Now, let's take a look at the Eastern Conference, starting with each team's performance against other playoff teams:
The Capitals look okay here, but they ran up a lot of those wins when Boudreau was around (6-3-2 and +8), so I don't think they're quite as dangerous as this chart makes them look. No match-up of doom like we have in the West with L.A. and Vancouver, but we do see two really bad teams squaring off in New Jersey and Florida. The Panthers are awful, but they got a perfect draw, so... you never know.
Next up, the stats (the goalies are Lundqvist, Anderson, Thomas, Neuvirth, Theodore, Brodeur, Fleury, and Bryzgalov):
New York in five: Very good against good teams, and the Senators just aren't significantly better in any area. I don't think that New York is the best team in the Eastern Conference, but the Senators don't look capable of taking them out.
Boston in four: As you may have guessed from my earlier comments, I think Dale Hunter is pretty brutal. Add to that the fact that Vokoun is gone and that Neuvirth may be out too, and I don't see the Capitals being much of a challenge for the Bruins. The one thing Washington may have going for it is good depth up front, but Boston has got that too. Should be an easy win for the Bruins.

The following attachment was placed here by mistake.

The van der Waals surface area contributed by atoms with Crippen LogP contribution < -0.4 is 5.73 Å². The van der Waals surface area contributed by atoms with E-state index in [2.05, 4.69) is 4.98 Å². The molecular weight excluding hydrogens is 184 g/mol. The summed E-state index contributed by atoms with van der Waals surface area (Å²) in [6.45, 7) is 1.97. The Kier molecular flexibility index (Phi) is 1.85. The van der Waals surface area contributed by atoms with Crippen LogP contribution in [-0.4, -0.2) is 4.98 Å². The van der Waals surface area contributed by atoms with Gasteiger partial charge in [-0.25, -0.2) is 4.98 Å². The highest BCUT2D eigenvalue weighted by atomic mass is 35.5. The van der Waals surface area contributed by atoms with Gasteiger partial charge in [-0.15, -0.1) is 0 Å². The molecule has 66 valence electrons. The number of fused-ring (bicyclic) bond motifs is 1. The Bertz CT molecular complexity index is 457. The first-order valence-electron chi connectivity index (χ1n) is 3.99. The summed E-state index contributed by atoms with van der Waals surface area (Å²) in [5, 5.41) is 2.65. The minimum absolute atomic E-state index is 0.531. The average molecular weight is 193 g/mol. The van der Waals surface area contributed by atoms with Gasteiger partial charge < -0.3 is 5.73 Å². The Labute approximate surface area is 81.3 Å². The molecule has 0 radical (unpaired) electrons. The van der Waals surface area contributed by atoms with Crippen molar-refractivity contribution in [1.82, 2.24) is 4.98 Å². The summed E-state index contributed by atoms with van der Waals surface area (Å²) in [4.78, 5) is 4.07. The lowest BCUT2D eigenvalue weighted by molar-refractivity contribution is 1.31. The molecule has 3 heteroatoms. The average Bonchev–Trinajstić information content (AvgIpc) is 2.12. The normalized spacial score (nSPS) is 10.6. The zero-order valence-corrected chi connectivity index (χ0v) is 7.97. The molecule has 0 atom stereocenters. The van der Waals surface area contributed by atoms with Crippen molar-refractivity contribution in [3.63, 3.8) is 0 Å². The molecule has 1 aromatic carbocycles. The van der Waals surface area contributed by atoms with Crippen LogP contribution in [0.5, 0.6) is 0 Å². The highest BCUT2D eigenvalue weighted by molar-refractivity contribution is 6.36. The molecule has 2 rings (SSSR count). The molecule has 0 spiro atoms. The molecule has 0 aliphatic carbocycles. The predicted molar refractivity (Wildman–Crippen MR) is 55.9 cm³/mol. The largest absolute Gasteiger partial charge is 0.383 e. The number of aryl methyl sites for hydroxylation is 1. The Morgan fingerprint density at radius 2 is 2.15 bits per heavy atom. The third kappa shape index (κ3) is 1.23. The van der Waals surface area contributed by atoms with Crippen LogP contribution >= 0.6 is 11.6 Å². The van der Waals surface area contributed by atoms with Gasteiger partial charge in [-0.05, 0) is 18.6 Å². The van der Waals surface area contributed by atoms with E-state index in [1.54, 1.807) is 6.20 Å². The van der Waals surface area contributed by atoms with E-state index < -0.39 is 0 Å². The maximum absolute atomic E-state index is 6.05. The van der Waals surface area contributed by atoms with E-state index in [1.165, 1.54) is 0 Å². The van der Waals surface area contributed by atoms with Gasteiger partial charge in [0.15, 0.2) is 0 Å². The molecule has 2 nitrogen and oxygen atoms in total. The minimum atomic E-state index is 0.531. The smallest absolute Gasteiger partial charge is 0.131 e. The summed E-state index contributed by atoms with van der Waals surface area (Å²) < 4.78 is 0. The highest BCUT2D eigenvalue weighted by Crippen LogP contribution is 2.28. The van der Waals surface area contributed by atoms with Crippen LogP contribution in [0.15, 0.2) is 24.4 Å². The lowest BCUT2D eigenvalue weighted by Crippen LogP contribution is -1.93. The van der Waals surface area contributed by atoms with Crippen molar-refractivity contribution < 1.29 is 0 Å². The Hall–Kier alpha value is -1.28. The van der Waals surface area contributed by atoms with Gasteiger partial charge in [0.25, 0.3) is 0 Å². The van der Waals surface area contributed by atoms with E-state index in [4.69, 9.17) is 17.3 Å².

New Jersey in seven: The battle of the basement. If New Jersey wins, then the Rangers should have a very easy road to the Conference Finals. If Florida wins, it's Boston that gets the gift. I'm taking the Devils here, but not because they look like a good team; Florida just looks bad. -32 against playoff teams is just plain terrible.
Pittsburgh in six: This should be a great series, but I think Philadelphia is outgunned, especially since it looks like Sidney Crosby is healthy. With him, the forward group is just disgusting. The Penguins are one of the best five-on-five teams in the NHL, while Philly is just average. I don't trust Marc-Andre Fleury at all (note that he has the worst even strength save percentage of the sixteen probable starters), but the other parts of the team are just too good to bet against.